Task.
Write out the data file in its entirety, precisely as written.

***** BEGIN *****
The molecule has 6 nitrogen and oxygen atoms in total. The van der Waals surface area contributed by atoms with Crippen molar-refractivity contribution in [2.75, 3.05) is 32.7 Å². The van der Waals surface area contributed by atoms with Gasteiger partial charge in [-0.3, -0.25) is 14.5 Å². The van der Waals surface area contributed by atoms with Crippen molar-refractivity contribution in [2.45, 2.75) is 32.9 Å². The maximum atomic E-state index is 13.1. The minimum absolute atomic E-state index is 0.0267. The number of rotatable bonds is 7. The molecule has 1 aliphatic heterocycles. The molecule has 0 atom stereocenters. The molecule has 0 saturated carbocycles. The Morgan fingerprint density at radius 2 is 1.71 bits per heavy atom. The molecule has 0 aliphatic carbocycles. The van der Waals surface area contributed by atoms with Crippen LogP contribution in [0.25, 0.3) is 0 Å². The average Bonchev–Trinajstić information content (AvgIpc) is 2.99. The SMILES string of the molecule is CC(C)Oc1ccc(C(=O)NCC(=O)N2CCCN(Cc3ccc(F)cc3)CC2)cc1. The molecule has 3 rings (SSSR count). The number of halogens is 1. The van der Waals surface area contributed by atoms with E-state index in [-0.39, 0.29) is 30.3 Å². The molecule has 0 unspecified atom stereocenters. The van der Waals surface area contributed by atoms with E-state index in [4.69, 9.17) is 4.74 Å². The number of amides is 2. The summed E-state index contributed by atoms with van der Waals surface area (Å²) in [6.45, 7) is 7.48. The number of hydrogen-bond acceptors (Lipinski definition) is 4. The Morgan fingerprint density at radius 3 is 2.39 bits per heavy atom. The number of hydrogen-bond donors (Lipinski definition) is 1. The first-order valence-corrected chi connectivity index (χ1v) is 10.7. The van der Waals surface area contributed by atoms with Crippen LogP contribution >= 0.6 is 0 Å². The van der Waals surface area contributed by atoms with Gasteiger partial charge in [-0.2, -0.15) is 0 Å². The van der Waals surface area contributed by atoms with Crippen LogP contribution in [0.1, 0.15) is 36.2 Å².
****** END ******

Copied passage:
The molecule has 6 nitrogen and oxygen atoms in total. The van der Waals surface area contributed by atoms with Crippen molar-refractivity contribution in [2.75, 3.05) is 32.7 Å². The van der Waals surface area contributed by atoms with Gasteiger partial charge in [-0.3, -0.25) is 14.5 Å². The van der Waals surface area contributed by atoms with Crippen molar-refractivity contribution in [2.45, 2.75) is 32.9 Å². The maximum atomic E-state index is 13.1. The minimum absolute atomic E-state index is 0.0267. The number of rotatable bonds is 7. The molecule has 1 aliphatic heterocycles. The molecule has 0 atom stereocenters. The molecule has 0 saturated carbocycles. The Morgan fingerprint density at radius 2 is 1.71 bits per heavy atom. The molecule has 0 aliphatic carbocycles. The van der Waals surface area contributed by atoms with Crippen LogP contribution in [0.25, 0.3) is 0 Å². The average Bonchev–Trinajstić information content (AvgIpc) is 2.99. The SMILES string of the molecule is CC(C)Oc1ccc(C(=O)NCC(=O)N2CCCN(Cc3ccc(F)cc3)CC2)cc1. The molecule has 3 rings (SSSR count). The number of halogens is 1. The van der Waals surface area contributed by atoms with E-state index in [-0.39, 0.29) is 30.3 Å². The molecule has 0 unspecified atom stereocenters. The van der Waals surface area contributed by atoms with E-state index in [4.69, 9.17) is 4.74 Å². The number of amides is 2. The summed E-state index contributed by atoms with van der Waals surface area (Å²) in [6.45, 7) is 7.48. The number of hydrogen-bond acceptors (Lipinski definition) is 4. The Morgan fingerprint density at radius 3 is 2.39 bits per heavy atom. The number of hydrogen-bond donors (Lipinski definition) is 1. The first-order valence-corrected chi connectivity index (χ1v) is 10.7. The van der Waals surface area contributed by atoms with Crippen LogP contribution >= 0.6 is 0 Å². The van der Waals surface area contributed by atoms with Gasteiger partial charge in [-0.2, -0.15) is 0 Å². The van der Waals surface area contributed by atoms with Crippen LogP contribution in [0.1, 0.15) is 36.2 Å².